I try to keep up with what my kids are reading, and they’ve both enjoyed The Lightning Thief and the rest of the Percy Jackson series by Rick Riordan. (They also enjoyed the recent movie, but were quick to point out many, many liberties the movie-makers took with the story — to the point where it’s almost a different story).
Parallels have been drawn between Percy Jackson and Harry Potter, but really, both are just riffing on an ancient theme — a pre-adolescent boy who, for various reasons, isn’t happy and doesn’t fit in, suddenly finds out he’s someone special. In Percy’s case, he’s the son of the god Poseidon, and he finds himself suddenly living in a world where gods and demigods, satyrs and others mythological creatures, are real — and often deadly.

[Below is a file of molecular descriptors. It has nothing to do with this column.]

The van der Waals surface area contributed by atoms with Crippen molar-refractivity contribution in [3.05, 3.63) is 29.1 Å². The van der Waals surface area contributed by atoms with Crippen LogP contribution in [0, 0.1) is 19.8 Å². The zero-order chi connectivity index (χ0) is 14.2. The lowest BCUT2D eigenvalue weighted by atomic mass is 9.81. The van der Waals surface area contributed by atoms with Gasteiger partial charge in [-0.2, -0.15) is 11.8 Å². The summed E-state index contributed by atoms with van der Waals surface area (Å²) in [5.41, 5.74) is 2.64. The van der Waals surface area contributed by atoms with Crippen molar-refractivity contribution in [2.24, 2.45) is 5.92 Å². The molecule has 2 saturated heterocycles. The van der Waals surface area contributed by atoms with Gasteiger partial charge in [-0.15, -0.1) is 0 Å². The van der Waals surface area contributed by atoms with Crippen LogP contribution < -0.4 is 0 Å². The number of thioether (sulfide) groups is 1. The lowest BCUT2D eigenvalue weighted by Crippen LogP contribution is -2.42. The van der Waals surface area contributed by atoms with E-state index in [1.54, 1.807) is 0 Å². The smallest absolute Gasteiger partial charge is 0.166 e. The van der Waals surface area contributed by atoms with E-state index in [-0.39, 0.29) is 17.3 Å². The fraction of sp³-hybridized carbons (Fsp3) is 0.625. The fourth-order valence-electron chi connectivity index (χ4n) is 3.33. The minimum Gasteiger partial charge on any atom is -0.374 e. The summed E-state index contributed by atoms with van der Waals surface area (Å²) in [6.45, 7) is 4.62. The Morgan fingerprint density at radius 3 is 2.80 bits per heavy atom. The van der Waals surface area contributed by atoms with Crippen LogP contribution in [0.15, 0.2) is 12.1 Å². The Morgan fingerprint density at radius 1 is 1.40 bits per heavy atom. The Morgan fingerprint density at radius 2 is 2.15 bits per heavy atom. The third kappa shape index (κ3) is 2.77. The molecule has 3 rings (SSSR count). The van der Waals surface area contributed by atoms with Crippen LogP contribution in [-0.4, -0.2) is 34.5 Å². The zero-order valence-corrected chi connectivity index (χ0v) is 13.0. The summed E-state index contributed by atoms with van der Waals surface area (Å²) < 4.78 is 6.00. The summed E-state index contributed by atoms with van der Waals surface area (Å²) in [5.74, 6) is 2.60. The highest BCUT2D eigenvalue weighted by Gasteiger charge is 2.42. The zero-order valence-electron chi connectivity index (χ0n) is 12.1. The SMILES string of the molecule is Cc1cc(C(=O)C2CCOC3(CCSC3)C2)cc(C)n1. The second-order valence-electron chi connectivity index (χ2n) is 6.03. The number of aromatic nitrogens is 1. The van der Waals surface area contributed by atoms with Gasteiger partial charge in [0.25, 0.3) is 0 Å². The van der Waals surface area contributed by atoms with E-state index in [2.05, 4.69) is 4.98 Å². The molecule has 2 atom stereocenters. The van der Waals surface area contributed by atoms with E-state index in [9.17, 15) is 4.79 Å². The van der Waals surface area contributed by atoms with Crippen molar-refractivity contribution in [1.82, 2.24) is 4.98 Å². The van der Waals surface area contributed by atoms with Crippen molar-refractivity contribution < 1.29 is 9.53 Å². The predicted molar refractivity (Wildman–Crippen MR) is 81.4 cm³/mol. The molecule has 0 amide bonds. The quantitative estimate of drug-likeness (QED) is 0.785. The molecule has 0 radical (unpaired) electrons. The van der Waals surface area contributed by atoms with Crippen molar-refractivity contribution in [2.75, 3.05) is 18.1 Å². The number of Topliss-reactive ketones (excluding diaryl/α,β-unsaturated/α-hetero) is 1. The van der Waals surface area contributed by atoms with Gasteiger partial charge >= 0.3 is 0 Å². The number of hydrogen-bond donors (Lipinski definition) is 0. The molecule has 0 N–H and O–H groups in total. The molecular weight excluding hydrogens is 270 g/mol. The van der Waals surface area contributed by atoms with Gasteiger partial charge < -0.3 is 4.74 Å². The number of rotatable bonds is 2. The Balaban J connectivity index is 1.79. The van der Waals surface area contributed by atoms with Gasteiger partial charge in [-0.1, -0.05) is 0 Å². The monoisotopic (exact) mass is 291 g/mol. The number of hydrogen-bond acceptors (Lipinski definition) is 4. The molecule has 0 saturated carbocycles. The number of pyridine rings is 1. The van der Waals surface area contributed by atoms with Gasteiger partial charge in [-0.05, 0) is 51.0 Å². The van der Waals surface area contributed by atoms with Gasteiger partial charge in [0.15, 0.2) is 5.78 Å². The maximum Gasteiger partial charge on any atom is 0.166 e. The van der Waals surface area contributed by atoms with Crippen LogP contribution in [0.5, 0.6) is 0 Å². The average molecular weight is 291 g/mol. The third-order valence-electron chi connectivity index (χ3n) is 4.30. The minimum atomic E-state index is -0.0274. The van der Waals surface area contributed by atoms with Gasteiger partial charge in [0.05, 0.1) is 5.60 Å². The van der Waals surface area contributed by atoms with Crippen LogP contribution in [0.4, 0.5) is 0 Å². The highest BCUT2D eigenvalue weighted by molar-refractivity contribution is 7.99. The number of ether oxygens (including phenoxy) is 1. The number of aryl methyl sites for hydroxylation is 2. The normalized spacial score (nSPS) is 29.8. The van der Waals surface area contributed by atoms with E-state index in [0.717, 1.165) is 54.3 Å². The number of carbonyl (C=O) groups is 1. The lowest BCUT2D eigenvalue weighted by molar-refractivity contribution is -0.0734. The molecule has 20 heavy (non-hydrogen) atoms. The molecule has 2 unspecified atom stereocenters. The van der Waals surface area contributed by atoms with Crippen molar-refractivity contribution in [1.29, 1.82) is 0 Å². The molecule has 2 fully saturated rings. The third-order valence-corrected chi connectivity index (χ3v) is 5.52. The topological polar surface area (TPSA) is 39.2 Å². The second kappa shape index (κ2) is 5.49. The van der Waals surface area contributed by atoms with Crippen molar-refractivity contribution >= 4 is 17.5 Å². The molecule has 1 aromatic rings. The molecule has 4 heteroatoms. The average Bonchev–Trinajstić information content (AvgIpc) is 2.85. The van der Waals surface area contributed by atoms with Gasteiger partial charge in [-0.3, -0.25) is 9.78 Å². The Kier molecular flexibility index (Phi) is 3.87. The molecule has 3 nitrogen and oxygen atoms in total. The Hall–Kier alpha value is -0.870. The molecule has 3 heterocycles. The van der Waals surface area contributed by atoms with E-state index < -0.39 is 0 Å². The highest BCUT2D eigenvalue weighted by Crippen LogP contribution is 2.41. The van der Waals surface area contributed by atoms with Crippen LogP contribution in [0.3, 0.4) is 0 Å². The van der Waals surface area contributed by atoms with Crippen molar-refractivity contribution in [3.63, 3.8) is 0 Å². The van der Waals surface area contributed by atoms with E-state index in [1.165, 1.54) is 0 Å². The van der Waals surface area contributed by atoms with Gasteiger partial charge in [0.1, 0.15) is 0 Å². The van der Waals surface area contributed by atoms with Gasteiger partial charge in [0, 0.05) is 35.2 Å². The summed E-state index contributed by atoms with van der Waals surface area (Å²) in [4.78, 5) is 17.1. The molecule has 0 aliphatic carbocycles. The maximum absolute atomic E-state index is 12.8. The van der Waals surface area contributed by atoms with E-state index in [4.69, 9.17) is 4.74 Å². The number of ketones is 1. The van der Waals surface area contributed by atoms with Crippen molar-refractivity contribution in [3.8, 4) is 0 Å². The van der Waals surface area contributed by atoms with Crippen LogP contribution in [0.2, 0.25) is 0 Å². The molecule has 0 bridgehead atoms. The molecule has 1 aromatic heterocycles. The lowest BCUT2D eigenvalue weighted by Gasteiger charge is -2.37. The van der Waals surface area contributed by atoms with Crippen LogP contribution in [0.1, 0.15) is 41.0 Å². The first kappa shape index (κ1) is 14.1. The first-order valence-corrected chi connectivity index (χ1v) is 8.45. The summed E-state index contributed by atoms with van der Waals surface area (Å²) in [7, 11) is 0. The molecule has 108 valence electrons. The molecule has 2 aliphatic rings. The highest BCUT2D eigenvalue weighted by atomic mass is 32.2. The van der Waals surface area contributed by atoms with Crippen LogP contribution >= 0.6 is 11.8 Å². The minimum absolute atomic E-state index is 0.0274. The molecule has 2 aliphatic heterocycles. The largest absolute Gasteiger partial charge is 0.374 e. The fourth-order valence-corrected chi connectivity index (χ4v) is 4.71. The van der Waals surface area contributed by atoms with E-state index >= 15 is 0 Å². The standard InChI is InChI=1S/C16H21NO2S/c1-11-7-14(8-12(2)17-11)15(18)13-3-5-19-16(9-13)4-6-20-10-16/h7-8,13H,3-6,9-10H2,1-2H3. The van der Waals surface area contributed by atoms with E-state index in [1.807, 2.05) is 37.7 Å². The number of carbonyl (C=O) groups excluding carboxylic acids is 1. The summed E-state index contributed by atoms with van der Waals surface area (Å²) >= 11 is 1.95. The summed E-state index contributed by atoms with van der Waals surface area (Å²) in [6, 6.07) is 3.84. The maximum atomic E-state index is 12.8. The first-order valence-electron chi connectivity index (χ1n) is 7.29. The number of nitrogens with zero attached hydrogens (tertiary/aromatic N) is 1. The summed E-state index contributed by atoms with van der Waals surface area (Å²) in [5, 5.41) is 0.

What makes Riordan’s spin on a tried-and-true formula fun and interesting is, first, the humour in the books, which is great, and secondly, the fact that reading these books will give your kids a good basic knowledge of Greek mythology, which they probably aren’t getting in school these days. I always tell my students what a first-year MUN English prof told me: if you want to understand English literature, you need a working knowledge of two things: the Bible and the Greek myths. We’re teaching less and less of both these days (and as a literature teacher, I can assure you it shows — hard to catch allusions if you’ve never been exposed to the original). The Percy Jackson books give young readers a nice intro to the basic myths of Western Civilization while keeping a good, page-turning story rolling right along.